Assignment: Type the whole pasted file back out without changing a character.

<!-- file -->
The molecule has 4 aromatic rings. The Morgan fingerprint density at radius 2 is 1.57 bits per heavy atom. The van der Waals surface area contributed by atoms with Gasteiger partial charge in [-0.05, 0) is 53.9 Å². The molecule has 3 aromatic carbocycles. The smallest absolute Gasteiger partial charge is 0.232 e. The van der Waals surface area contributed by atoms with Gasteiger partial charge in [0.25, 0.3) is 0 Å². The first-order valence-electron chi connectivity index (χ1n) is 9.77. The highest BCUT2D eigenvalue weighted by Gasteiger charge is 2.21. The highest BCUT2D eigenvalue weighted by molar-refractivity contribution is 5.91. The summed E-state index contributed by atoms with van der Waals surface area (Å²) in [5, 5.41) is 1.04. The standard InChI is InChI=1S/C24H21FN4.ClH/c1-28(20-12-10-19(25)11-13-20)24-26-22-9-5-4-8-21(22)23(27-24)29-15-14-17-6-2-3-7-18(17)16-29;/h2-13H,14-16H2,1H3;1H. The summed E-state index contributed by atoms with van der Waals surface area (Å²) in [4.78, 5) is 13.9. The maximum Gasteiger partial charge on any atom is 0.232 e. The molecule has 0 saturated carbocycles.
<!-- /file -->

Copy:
The molecule has 4 aromatic rings. The Morgan fingerprint density at radius 2 is 1.57 bits per heavy atom. The van der Waals surface area contributed by atoms with Gasteiger partial charge in [-0.05, 0) is 53.9 Å². The molecule has 3 aromatic carbocycles. The smallest absolute Gasteiger partial charge is 0.232 e. The van der Waals surface area contributed by atoms with Gasteiger partial charge in [0.25, 0.3) is 0 Å². The first-order valence-electron chi connectivity index (χ1n) is 9.77. The highest BCUT2D eigenvalue weighted by Gasteiger charge is 2.21. The highest BCUT2D eigenvalue weighted by molar-refractivity contribution is 5.91. The summed E-state index contributed by atoms with van der Waals surface area (Å²) in [5, 5.41) is 1.04. The standard InChI is InChI=1S/C24H21FN4.ClH/c1-28(20-12-10-19(25)11-13-20)24-26-22-9-5-4-8-21(22)23(27-24)29-15-14-17-6-2-3-7-18(17)16-29;/h2-13H,14-16H2,1H3;1H. The summed E-state index contributed by atoms with van der Waals surface area (Å²) in [4.78, 5) is 13.9. The maximum Gasteiger partial charge on any atom is 0.232 e. The molecule has 0 saturated carbocycles.